Salutations
          --- In Images_of_Marie_Antoinette@yahoogroups.com, ivan lyons <bodger47@...> wrote:
          >
          >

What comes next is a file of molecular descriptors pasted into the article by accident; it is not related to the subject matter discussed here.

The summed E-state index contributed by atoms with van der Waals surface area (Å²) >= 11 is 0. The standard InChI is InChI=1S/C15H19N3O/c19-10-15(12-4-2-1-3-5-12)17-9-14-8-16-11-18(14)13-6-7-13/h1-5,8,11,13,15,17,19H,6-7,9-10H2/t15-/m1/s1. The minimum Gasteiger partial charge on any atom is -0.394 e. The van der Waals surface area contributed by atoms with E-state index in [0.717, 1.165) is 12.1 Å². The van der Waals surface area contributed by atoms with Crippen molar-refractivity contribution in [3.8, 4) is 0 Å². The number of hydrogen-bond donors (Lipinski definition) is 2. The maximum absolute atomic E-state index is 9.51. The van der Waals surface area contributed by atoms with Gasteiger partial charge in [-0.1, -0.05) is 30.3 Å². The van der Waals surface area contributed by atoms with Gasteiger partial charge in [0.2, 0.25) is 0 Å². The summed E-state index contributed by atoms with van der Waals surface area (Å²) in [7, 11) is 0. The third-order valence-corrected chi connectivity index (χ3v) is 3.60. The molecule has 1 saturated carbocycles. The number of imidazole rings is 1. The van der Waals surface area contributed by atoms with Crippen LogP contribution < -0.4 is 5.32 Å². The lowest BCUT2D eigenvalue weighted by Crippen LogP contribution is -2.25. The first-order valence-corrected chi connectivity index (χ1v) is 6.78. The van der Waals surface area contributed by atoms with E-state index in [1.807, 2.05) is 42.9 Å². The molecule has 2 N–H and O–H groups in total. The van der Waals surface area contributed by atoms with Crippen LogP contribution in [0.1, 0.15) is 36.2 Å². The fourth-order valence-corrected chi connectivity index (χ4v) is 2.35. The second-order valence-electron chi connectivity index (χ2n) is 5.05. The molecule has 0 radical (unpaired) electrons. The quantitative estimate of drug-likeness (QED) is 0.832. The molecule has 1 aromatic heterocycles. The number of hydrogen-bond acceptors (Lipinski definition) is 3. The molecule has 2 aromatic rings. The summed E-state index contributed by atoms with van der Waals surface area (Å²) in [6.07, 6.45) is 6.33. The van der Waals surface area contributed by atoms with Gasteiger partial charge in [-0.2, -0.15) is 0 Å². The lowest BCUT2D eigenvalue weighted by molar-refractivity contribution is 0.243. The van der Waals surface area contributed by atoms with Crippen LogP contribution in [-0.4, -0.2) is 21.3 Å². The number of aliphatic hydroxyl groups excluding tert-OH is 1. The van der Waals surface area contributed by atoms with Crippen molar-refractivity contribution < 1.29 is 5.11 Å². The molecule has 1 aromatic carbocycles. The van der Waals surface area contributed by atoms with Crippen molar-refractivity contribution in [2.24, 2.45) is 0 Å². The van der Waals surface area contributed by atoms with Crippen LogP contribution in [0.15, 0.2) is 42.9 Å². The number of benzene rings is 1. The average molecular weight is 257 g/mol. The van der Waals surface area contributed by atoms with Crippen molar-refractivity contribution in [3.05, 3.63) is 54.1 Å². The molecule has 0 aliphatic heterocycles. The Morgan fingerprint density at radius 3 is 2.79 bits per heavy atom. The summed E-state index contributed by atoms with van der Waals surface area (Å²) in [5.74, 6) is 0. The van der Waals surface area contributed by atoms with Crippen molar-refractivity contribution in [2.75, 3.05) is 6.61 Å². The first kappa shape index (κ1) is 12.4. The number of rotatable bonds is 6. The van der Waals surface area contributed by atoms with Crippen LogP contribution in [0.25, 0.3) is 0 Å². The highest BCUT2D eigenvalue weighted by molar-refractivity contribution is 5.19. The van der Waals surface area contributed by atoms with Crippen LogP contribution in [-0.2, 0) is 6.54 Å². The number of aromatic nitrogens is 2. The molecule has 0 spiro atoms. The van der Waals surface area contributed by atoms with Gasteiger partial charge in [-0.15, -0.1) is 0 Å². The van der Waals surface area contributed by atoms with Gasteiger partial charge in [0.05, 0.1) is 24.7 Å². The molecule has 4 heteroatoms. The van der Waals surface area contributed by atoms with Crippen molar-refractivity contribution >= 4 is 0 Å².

> I am often dumb struck by the tunnel vision of some people here, if i had been around in 1793 i would of probably cheered her execution as loudly as the man next to me or to be looking over my shoulder wondering if i was next in the shit at the conciergerie, the french revolution was a violent and bloody affair that cost over 16,000 people their lives, it was not a fairy tale written by some withered old hag with butterflies for brains and the king and queen riding off into the sunset to live happily ever after in cuckoo land, they were victims of circumstance, the decadence of louis 15, the betrayal by the monarchy of the french people by trying to flee the country not once but twice, nothing is ever said of her indulgences, madame veto, the austrian committee, her ignorance in snubbing patriots, descarilisation, the kings denouncing of the revolution, the political struggle between the montagnards/jacobins and the girondists, the appeal to the people, the vote at the convention over the execution of the king (bearing in mind at that time the convention was probably the most democratic in europe), the financial ruin of the country caused by frances funding of the american civil war, salt taxes, the price of basic food stuffs, the black markets, the sacking of the patriots from the government by the king which led to the journee of aug 10 on the then newly fortified tuileries, though the king and queen were already ensconsed in the menage by then. the french revolution was very complex and to try and understand the mechanics of it here would take far too long, anyway there were enough supporters of the monarchy in and around paris and in the country as whole to of started a counter revolution in fact on the day of his execution an attempt to rescue him was made though the attempt was not full on. oh and the brunswick manifesto, that would of incited me to of rioted as well, there was a lot of support for the king a majority of the revolutionary stance came in the major cities, consider toulouse and the english fleet or the burning of lyon. the absolute/constitutional monarch. As a group the members will probably know more than myself about the revolution and should realise that between them they did nothing but accelerate the demise of themselves and the french monarchy and did nothing to prevent it either, so to repeatedly put her on a pedastol like she is a forgotten heroine or that they were hard done by is a farce. i recently visited paris which is a wonderful city and while sat outside a cafe at the comedie francaise sipping a fresh cappucino, absorbing the atmosphere and being really as french as an englishman can be without reaching for a long bow and discharging a quivver of arrows, i came to the conclusion that if the revolution had not occured, paris would not be paris as it is.